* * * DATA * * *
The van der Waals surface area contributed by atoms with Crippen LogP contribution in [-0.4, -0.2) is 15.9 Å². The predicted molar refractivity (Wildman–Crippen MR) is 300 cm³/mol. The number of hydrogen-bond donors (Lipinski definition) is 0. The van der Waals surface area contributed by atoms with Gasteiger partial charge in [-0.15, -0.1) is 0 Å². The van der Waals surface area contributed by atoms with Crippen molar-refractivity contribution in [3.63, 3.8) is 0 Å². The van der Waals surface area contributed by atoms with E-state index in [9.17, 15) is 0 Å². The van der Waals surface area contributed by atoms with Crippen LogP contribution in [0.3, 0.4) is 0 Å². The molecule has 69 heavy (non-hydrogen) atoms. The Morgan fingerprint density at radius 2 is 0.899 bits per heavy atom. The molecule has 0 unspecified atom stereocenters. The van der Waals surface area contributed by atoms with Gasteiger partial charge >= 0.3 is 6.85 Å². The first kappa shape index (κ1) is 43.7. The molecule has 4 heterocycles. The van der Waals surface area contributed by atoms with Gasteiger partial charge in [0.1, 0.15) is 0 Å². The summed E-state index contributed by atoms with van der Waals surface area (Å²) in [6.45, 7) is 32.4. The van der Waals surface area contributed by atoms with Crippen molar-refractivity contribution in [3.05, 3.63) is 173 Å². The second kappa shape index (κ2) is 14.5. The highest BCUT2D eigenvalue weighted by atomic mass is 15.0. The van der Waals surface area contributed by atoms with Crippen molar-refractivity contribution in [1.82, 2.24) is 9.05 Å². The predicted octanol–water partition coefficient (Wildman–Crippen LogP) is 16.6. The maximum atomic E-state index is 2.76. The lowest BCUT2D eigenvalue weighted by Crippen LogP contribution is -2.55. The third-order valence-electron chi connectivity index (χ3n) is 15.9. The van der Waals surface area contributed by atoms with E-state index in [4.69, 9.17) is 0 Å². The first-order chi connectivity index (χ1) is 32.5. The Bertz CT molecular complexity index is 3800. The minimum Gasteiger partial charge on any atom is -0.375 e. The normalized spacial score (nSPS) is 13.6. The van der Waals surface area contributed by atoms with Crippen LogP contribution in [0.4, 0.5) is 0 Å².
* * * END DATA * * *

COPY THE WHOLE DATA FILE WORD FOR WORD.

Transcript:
The van der Waals surface area contributed by atoms with Crippen LogP contribution in [-0.4, -0.2) is 15.9 Å². The predicted molar refractivity (Wildman–Crippen MR) is 300 cm³/mol. The number of hydrogen-bond donors (Lipinski definition) is 0. The van der Waals surface area contributed by atoms with Gasteiger partial charge in [-0.15, -0.1) is 0 Å². The van der Waals surface area contributed by atoms with Crippen molar-refractivity contribution in [3.63, 3.8) is 0 Å². The van der Waals surface area contributed by atoms with E-state index in [9.17, 15) is 0 Å². The van der Waals surface area contributed by atoms with Crippen LogP contribution in [0.3, 0.4) is 0 Å². The molecule has 69 heavy (non-hydrogen) atoms. The Morgan fingerprint density at radius 2 is 0.899 bits per heavy atom. The molecule has 0 unspecified atom stereocenters. The van der Waals surface area contributed by atoms with Gasteiger partial charge >= 0.3 is 6.85 Å². The first kappa shape index (κ1) is 43.7. The molecule has 4 heterocycles. The van der Waals surface area contributed by atoms with Gasteiger partial charge in [0.1, 0.15) is 0 Å². The summed E-state index contributed by atoms with van der Waals surface area (Å²) in [6.45, 7) is 32.4. The van der Waals surface area contributed by atoms with Crippen molar-refractivity contribution in [3.05, 3.63) is 173 Å². The second kappa shape index (κ2) is 14.5. The highest BCUT2D eigenvalue weighted by atomic mass is 15.0. The van der Waals surface area contributed by atoms with Crippen molar-refractivity contribution in [1.82, 2.24) is 9.05 Å². The predicted octanol–water partition coefficient (Wildman–Crippen LogP) is 16.6. The maximum atomic E-state index is 2.76. The lowest BCUT2D eigenvalue weighted by Crippen LogP contribution is -2.55. The third-order valence-electron chi connectivity index (χ3n) is 15.9. The van der Waals surface area contributed by atoms with E-state index in [4.69, 9.17) is 0 Å². The first-order chi connectivity index (χ1) is 32.5. The Bertz CT molecular complexity index is 3800. The minimum Gasteiger partial charge on any atom is -0.375 e. The normalized spacial score (nSPS) is 13.6. The van der Waals surface area contributed by atoms with Crippen LogP contribution in [0.4, 0.5) is 0 Å².